In 1968, a senior at the University of New Mexico, John Padoven volunteered for service in the United States Marine Corps. Following his training at Camp Pendleton, he arrived in Vietnam assigned to the 3rd Battalion 3rd Marine Division. His company served in I Corp, The Rock Pile, Mutter’s Ridge, Khe Sanh and DMZ.

He then deployed to the Combined Action Group in Da Nang. These were small Marine units integrated with South Vietnamese forces in a program called “Vietnamization.” Marines lived in villages among civilian populations fostering close relationships and cooperation against the NVA and Viet Cong elements.

These units, working mostly at night, provided protection from insurgents entering villages to assassinate leaders, appropriate peasants rice, their primary source of food, and steal weapons from village militias.

While serving with the Combined Action Group, Padoven was among nine volunteer Marines selected to be scout dog handlers. The integration was an unusual experiment where scout dogs worked in integrated teams with Marines and South Vietnamese soldiers. The trick was for these very special German shepherds to distinguish between friendly Vietnamese forces and the NVA and Viet Cong, which takes exceptional intelligence.

“My scout dog was called Peter, ‘Peter the Great,’ by his Marine friends. A very large German shepherd,” Padoven said. “Peter started out life working on a farm in Urbana, Ohio. His owners volunteered his services to the military. At Lackland Air Force Base, he was tested for intelligence, hearing, smell and reaction to loud noise. He was trained to alert on ambushes and booby traps located by smell, and by hearing the ultra-sonic sound from trip wires.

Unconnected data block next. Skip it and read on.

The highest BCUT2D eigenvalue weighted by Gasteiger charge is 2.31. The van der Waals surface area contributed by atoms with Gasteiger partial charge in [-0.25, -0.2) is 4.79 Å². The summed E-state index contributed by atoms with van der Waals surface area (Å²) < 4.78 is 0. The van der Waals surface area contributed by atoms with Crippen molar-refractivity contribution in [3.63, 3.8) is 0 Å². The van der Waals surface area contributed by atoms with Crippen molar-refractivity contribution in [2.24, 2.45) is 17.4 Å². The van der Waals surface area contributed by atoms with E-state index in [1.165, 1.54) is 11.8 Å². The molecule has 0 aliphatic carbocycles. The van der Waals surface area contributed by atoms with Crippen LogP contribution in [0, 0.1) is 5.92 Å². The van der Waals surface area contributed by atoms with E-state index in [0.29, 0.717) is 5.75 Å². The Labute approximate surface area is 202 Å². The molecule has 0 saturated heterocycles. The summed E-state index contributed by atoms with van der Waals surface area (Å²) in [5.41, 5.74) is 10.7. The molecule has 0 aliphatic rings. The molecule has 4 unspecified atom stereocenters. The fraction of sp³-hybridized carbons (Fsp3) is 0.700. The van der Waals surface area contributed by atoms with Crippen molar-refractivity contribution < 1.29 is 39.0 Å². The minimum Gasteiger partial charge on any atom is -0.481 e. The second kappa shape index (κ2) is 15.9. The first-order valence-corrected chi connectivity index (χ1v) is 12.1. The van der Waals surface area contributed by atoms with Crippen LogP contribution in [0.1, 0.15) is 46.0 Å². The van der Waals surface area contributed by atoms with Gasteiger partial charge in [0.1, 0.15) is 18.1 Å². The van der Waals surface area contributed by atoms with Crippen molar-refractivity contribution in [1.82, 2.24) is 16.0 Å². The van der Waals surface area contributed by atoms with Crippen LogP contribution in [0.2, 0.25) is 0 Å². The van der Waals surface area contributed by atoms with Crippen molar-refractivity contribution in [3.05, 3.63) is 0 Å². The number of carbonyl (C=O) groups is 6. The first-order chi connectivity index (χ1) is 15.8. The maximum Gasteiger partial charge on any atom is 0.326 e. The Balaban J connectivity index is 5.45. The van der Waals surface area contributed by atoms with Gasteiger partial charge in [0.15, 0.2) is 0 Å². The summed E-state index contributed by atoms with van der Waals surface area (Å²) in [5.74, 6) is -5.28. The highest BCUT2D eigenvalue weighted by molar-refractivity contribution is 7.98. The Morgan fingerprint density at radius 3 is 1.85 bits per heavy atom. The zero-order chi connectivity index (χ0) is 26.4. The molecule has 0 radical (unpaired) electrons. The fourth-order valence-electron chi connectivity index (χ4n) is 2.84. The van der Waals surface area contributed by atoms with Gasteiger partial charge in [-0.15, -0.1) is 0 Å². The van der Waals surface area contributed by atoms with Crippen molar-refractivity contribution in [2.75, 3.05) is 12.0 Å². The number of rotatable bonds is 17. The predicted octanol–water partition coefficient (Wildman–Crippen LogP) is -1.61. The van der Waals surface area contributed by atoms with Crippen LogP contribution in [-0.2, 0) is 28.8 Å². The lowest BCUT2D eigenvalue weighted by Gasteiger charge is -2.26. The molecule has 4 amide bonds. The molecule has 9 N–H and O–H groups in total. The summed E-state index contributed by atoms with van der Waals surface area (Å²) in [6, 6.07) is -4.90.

“Because there is a need for stealth, scout dogs are taught never to bark. Only 2 percent of those who entered this training were selected to serve,” he said. “From here, Peter was sent to Da Nang. Peter was one of two dogs, Crazy Joe the other, who survived three years.

“When I first met Peter, he was leaning against a concrete wall, cocky like Fonzie. Chew toys lay at his feet, a Jeep tire, a 2×4 and numerous plastic containers. All had his teeth marks on them.

“After training, Peter and I walked point on day and night patrols as well as night ambushes. He was my best friend. For seven months, we were together constantly — so close I could tell what he was thinking. Peter would look down two paths in the jungle, listen, smell the air and choose which one to go down. I followed his lead.

“He saved my life and the lives of other Marines countless times. His testimony still lives among Marines who knew him. When I left for home, he stayed behind. In 1969, Peter was killed in action in Vietnam. I pray often that he was not alone.”

Padoven lives in Belen with his wife, Kara Sachs Padoven. He was born in Alamosa, Colo., and raised in Farmington, N.M. He has a Bachelor of Arts degree from the University of New Mexico and Master of Sciences degree from the University of Arizona.

Padoven was general manager/vice president for a high technology company in Shanghai, China, before his retirement. A book, “Searching for a Boy From Long Ago,” about his experience in Vietnam is being published and can be found on Amazon sometime in 2024. Watch a video on Vimeo: vimeo.com/185104443?share=copy#t=0

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The Valencia County News-Bulletin is a locally owned and operated community newspaper, dedicated to serving Valencia County since 1910 through the highest journalistic and professional business standards. The VCNB is published weekly on Thursdays, including holidays both in print and online.